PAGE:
Freshmen Faces: Blake Corum

BrandonBrown

Baltimore St. Frances running back Blake Corum enrolled early at Michigan as a 5-8, 193-pound all-purpose type of back who can do a little bit of everything. For one of the best high school programs in the entire country against some of the best opponents around the country, Corum carried the ball 145 times for 1,266 yards and 19 touchdowns as a senior. He also added eight receptions for 152 yards and three more scores. Per the 247 Composite Ranking, Corum was considered the No. 12 running back and No. 119 overall player nationally. 

Recruitment

Corum committed to Michigan on June 27, 2019 after visiting Ann Arbor for a big visit weekend. Throughout his recruitment he reeled in nearly 30 offers and chose the Wolverines over Baylor, Georgia, LSU, Michigan State, Ohio State, Penn State, South Carolina, Tennessee, USC, Virginia Tech, West Virginia, Wisconsin and others.

Player Breakdown/Player Comparison

Despite being on the small side, Corum is an every down back. He's rocked up at 193 pounds and could definitely carry it 200 or more times in college if called upon. He's also a solid receiver out of the backfield and could really shine in a Clyde Edwards-Helaire-like role, especially early on.

When I watch Corum run and catch the ball out of the backfield, I see Ray Rice. Even though Rice is much more known for his off-field downfall, he was a damn good back in college and in the NFL.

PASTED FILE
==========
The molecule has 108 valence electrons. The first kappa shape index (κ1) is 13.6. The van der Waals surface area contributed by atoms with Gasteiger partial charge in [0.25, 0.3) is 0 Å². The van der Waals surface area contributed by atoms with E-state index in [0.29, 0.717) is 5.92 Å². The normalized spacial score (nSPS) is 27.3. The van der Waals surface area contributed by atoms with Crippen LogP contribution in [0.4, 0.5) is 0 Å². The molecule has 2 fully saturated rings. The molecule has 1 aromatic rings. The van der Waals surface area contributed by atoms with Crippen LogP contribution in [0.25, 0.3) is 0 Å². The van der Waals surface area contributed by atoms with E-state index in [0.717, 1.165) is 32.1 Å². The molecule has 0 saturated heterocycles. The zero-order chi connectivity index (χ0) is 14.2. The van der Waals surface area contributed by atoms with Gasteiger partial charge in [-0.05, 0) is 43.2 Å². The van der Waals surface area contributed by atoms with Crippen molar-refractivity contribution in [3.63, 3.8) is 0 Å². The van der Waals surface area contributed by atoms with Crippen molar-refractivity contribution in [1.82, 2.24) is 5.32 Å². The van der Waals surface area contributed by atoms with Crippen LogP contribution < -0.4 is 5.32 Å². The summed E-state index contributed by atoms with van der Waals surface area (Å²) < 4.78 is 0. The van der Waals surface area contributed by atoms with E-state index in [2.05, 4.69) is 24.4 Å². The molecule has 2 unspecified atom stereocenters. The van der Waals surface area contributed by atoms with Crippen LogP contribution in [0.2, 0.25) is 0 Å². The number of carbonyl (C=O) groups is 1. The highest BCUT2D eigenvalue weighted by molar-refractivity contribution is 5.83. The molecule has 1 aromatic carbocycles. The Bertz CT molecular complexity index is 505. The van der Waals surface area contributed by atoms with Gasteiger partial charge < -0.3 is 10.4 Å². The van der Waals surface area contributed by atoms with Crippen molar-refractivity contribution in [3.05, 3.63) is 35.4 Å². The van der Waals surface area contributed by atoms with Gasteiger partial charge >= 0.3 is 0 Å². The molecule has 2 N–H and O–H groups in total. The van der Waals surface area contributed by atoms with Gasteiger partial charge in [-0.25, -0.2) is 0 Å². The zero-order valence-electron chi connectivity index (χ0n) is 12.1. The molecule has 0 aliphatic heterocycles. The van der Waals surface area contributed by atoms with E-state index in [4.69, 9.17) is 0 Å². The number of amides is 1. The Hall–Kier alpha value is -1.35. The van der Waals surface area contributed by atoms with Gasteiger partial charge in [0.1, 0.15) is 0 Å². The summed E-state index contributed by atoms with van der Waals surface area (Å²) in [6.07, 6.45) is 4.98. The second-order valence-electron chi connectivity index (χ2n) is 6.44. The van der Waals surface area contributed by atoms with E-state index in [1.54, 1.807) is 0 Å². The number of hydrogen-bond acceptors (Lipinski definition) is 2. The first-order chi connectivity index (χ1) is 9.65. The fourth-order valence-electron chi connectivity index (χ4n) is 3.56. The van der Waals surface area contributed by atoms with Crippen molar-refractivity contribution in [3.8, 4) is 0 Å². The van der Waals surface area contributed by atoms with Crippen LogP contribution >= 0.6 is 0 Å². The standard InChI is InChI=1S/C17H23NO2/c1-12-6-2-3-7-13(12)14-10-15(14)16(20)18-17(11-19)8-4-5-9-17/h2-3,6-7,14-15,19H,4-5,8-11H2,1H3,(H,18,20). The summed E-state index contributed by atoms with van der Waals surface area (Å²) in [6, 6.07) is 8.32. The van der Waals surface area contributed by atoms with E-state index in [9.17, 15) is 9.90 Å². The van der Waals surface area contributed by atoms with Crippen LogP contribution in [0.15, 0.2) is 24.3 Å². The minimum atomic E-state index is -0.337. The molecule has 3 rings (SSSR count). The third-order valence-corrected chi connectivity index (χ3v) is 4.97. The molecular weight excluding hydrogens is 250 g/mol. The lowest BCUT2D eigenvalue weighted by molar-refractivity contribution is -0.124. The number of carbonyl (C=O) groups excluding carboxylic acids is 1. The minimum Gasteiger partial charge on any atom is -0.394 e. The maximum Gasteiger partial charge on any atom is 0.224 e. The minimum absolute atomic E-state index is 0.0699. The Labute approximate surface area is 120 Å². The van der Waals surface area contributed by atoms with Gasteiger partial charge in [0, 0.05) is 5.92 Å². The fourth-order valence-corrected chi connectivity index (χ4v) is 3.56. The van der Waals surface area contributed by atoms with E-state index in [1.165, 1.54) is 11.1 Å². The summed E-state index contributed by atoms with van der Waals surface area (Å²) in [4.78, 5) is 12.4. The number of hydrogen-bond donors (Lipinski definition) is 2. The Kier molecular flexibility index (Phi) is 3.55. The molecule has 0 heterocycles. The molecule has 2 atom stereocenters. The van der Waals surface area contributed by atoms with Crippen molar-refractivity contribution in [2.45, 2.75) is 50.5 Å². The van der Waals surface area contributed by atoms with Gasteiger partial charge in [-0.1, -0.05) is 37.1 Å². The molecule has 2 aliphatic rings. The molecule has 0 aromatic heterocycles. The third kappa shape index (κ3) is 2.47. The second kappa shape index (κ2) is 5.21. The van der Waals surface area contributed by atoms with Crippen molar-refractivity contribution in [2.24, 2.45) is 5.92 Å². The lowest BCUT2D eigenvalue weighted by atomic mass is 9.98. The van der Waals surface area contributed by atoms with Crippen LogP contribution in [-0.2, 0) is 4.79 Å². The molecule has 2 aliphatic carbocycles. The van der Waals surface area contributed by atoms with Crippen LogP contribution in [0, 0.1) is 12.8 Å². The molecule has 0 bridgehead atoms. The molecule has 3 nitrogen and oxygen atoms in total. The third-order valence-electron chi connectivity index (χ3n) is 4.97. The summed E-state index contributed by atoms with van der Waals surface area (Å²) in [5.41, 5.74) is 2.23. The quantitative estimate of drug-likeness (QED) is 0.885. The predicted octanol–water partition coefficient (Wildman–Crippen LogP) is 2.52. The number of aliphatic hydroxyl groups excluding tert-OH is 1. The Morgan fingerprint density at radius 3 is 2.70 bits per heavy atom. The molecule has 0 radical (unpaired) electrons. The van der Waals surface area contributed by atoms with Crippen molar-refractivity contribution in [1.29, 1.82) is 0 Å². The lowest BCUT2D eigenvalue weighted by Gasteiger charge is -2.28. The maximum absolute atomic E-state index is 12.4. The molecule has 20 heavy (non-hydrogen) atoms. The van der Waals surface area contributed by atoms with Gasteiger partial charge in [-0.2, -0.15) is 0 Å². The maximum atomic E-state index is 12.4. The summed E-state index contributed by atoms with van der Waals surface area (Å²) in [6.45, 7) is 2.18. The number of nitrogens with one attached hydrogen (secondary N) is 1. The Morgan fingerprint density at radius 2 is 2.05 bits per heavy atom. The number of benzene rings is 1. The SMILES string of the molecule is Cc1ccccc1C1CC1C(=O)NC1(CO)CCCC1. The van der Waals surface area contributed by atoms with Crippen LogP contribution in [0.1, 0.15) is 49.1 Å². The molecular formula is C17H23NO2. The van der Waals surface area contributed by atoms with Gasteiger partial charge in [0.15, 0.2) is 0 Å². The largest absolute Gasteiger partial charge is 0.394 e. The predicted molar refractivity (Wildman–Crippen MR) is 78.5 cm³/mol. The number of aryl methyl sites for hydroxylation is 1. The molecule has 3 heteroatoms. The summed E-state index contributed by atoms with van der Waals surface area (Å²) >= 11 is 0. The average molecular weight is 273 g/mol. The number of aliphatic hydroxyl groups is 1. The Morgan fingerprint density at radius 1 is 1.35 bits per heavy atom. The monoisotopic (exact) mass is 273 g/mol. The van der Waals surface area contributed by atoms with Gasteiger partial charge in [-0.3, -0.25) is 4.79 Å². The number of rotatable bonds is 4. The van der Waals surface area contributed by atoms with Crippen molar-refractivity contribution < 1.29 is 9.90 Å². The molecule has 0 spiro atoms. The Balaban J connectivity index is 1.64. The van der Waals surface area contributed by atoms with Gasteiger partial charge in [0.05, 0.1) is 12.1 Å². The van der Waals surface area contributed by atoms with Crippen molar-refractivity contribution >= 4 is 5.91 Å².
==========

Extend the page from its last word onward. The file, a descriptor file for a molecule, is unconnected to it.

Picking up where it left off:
Coming out of high school, Rice was listed at 5-9, 188 pounds, which is nearly identical to Corum. Rice ran a 4.47 40-yard dash, and I bet Corum would be in that neighborhood on a laser, official run. Like Rice, Corum has really good speed, excellent balance, superb vision and a knack for putting defenders into bad angles, which allows him to appear even faster.

2020 Outlook

With Zach Charbonnet, Hassan Haskins, Chris Evans and even Christian Turner all in U-M's running back room, it'll be tough for Corum to crack the rotation. He's expected to be very good at Michigan, but I honestly can't see a world where he's needed very much in year one.

Several true freshman skill players saw the field for U-M last year, including Giles Jackson, Mike Sainristil, Erick All and Cornelius Johnson, as well as Charbonnet, who essentially started at running back, so the coaching staff certainly isn't afraid to play youngsters. Still, the running back position is stacked and Corum doesn't really do anything at least one other back can't. Everything that Corum brings to the table, fifth-year senior Chris Evans can theoretically do.

I'm very intrigued to see if Corum can get on the field, because he is fast and talented, I'd just bet against it right now given the layout of the running back depth chart.

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